If you're asking in a problem who's to move, there must be a well-defined answer. If I can arrange it such that it's black to move, it therefore must be black to move. (Proof by smart-alec logic.)

I jest, of course. There is a way to prove it properly.

There really are many variations of this puzzle. The concept is the ability to lose a tempo (you can also add moves like a3/h6 etc). So now, the solution should be obvious. Or at least more so.

(Who) mates in 1?

J.-L. Turcodiagrammes 60, 01/1983

Who's turn is it?

That's your task; figure out whose turn it is.

Are you sure it has to be Black's turn?

If you're asking in a problem who's to move, there must be a well-defined answer. If I can arrange it such that it's black to move, it therefore

mustbe black to move. (Proof by smart-alec logic.)I jest, of course. There is a way to prove it properly.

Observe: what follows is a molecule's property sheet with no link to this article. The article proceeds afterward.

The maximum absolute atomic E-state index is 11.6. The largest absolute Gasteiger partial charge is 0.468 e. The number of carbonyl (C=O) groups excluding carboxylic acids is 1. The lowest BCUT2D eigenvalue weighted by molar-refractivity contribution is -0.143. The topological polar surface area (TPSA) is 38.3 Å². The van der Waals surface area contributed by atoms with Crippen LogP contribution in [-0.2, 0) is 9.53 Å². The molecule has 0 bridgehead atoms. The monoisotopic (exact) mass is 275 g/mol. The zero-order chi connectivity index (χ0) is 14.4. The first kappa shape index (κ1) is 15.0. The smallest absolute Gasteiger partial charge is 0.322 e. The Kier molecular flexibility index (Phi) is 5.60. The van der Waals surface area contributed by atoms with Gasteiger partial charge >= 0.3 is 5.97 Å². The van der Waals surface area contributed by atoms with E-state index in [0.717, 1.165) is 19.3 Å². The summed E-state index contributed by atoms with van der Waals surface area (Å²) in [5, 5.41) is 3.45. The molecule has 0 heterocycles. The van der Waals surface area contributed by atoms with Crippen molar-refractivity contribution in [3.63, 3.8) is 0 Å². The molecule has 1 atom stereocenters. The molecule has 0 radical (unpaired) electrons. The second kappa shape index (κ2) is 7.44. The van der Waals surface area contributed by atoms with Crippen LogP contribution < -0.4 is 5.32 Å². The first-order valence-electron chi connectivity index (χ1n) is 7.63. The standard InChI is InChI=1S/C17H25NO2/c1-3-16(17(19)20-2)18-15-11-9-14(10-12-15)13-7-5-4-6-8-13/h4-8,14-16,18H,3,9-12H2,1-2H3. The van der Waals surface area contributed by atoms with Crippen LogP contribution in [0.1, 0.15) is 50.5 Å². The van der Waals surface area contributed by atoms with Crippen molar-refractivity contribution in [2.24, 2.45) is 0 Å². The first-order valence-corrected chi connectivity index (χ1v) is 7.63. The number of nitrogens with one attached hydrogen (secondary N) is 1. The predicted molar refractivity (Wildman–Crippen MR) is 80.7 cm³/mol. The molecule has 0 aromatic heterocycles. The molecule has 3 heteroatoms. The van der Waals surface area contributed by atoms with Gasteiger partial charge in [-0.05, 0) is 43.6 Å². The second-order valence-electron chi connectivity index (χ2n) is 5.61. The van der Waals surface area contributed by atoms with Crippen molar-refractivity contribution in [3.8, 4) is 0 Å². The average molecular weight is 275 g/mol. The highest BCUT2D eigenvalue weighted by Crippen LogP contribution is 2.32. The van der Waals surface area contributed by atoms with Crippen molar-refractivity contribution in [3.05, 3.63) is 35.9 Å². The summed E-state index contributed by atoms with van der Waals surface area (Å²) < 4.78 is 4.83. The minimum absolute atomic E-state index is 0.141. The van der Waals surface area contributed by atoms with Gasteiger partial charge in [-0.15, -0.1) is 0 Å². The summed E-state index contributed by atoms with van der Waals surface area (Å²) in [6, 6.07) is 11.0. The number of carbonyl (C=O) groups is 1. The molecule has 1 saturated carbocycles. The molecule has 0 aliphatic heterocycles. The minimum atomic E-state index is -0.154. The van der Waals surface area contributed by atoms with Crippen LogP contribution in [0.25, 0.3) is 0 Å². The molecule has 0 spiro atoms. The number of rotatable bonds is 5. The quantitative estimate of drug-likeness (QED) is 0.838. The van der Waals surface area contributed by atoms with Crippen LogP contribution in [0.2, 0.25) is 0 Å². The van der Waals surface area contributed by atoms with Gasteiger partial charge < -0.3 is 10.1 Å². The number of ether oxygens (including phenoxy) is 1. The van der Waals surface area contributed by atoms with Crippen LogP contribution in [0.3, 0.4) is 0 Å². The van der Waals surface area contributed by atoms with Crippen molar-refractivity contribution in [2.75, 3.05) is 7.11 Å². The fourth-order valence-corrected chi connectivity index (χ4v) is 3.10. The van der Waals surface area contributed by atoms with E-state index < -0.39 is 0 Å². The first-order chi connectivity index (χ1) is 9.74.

No, you're reasoning it wrong. This problem appears on a magazine, so it cannot be cooked. Then you may follow with your reasoning. :P

This problem appears on a magazine, so it cannot be cooked.

chaotic_iak wrote:

This problem appears on a magazine, so it cannot be cooked.

This is always true. Especially so for my originals.

It is so true that the new Android app double-posted it.

There really are many variations of this puzzle. The concept is the ability to lose a tempo (you can also add moves like a3/h6 etc). So now, the solution should be obvious. Or at least more so.

Are you sure it has to be Black's turn?

Yes, no pieces can triangulate